Academic journal article New Zealand Physical Educator

Physical Education Down Under: Fusion or Confusion

Academic journal article New Zealand Physical Educator

Physical Education Down Under: Fusion or Confusion

Article excerpt


At the International Council for Health, Physical Education, Recreation, Sport and Dance (ICHPER-SD) Conference held in Wellington in October 2006, the authors presented a keynote titled: Physical Education Down Under: Fusion or Confusion. This presentation was somewhat unusual as it took the form of a three act play. The story line was based around a final year teacher education student (Digger) who had a passion for physical education - doing it, studying it and wanting to teach it. In the first two scenes the story evolved around Digger planning for an in-class assessment - a 10 minute presentation on an issue relating to physical education and/or sport (in school). Digger was a dogmatic character who relished the opportunity to engage in arguments with his lecturers and fellow students about matters to do with physical edcuation. Although a 'novice' this helped him develop a good understanding about the purpose of physical education and its place in the school curriculum.

The setting for the third scene was a lecture room at the university where the students were to give their presentations. To ensure the students took this task seriously, the Professor made it a competition. The prize for the student with the best presentation was a trip to the ICHPER-SD conference. Five minutes into the scene Digger was asked to step forward to deliever his presentation to the Professor and lady PENZ'. It was titled 'Food for Thought'.

Digger's Presentation - "Food for Thought"

Physical education and sport are rich with social issues, value questions and moral dilemmas. Everyone has a strong opinion and speaks powerfully about these from a personal perspective. But what about the educative voice? Ninety years ago de Coubertin (cited in Muller, 2000) said physical education and sport, is more than 'animal function', it's more than 'pure physiology'. He argued it had a moral and ethical base and questioned what degree this influences decision making about future developments. The same question needs to be asked today.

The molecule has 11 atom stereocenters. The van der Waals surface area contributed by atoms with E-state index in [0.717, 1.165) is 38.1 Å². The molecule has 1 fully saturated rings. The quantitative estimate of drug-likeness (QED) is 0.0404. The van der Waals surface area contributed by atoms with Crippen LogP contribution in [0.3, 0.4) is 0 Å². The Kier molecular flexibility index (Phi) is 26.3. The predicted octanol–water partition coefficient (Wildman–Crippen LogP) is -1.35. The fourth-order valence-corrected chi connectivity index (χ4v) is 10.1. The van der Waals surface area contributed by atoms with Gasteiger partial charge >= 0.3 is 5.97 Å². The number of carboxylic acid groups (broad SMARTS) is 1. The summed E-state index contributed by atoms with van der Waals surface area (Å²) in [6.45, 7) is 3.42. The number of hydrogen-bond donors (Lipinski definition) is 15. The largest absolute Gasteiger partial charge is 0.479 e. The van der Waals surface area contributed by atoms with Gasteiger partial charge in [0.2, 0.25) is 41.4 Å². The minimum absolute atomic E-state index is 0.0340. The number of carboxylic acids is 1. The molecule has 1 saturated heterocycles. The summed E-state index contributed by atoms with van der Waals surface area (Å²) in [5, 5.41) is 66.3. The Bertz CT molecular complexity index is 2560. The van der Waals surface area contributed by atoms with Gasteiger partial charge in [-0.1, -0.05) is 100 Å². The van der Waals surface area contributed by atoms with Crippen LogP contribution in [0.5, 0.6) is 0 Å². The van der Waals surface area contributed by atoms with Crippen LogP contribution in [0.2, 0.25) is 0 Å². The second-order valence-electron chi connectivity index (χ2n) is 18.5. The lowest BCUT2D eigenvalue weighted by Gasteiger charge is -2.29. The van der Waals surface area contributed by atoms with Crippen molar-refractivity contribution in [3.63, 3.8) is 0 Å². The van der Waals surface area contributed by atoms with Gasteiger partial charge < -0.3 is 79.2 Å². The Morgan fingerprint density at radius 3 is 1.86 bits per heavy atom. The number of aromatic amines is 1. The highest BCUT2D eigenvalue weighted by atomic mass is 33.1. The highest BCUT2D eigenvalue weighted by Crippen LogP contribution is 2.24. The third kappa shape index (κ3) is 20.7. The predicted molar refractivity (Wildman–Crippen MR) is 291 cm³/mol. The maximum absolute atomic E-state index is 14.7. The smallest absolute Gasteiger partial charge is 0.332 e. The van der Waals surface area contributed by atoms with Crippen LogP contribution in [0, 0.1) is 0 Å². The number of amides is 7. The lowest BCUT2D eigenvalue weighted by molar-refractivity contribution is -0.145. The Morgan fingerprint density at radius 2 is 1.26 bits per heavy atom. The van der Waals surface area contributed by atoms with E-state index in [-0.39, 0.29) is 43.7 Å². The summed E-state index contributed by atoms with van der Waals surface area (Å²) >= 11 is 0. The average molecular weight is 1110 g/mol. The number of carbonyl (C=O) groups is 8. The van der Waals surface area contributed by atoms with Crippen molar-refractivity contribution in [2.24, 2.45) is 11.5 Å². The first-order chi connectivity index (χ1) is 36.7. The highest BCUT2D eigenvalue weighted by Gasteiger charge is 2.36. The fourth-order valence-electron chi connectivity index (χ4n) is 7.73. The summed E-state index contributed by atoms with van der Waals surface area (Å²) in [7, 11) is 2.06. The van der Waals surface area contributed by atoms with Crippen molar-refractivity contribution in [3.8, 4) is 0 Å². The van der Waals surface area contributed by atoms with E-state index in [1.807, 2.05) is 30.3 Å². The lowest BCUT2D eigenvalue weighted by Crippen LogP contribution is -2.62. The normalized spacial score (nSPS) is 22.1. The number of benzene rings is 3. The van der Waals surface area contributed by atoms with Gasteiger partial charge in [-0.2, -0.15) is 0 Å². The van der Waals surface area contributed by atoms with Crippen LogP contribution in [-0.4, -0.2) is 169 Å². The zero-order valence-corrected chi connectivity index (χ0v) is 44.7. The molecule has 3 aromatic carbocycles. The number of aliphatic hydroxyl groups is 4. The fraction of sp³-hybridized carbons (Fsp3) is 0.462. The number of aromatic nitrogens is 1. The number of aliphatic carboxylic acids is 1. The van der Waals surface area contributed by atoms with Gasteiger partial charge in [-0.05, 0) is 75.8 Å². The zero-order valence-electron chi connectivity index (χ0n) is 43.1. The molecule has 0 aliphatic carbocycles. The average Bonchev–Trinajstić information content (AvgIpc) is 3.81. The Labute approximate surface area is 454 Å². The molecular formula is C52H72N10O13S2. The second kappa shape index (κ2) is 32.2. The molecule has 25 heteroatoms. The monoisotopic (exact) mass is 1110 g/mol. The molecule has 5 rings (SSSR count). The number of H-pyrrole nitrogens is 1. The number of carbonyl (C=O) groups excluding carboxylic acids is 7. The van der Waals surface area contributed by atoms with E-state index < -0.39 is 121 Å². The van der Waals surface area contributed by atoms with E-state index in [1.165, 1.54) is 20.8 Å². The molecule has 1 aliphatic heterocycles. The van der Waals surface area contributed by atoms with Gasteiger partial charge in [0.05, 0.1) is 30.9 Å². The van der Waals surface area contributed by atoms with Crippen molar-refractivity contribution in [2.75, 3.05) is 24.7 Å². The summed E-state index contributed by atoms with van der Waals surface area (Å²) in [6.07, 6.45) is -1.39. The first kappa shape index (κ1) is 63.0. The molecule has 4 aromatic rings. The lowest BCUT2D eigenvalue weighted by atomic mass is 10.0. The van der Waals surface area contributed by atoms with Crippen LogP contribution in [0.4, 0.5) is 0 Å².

In the 21st century there are many actions that stir our emotions, generate curiosity, provoke argument and present challenges. This richness should be celebrated, but for some reason we seem to focus more on the technical things, the pragmatics and the doing. Our thinking and teaching doesn't always seem to be driven by moral and ethical considerations.

If we (i.e. physical educators) are silenced and marginalised, we let ourselves get locked into an iron cage which captures our thinking and actions. This cage is designed, created, nurtured and seems to be locked by external forces such as the media, political agendas and even schools. From such a position it is difficult to liberate our thoughts. Consequently we keep reproducing the same' ole' same 'ole' in physical education and sport. I often wonder why this happens.

Where is the debate about the big ideas? Michael Apple (1990) says our profession has become obsessed with individualism, excessive competition, elitism, winning and performance based on science. Brohm (1978) called this a 'prison of measured time'. Surely the BIG idea or the WHY we do things has got to be more important than the WHAT. The WHY informs us about what we can do. The WHY is the thing that helps us construct a system of beliefs and social reality which in turn affects and informs our practice. Fernandez-Balboa et al (2006) claim that there is three parts to these realities: ideology general beliefs, habitus - the actions of many and discourse - the use language.

The interaction between the ideologies, habitus and discourse associated with physical education and sport form awesome structures of hierarchical power. These structures are not easy to identify or understand and almost impossible to change. This is evident in physical education and sport by the emphasis given to the technical aspects of movement. It also prioritises objectivity as determined by the measurement of biological function, time, space and distance. …

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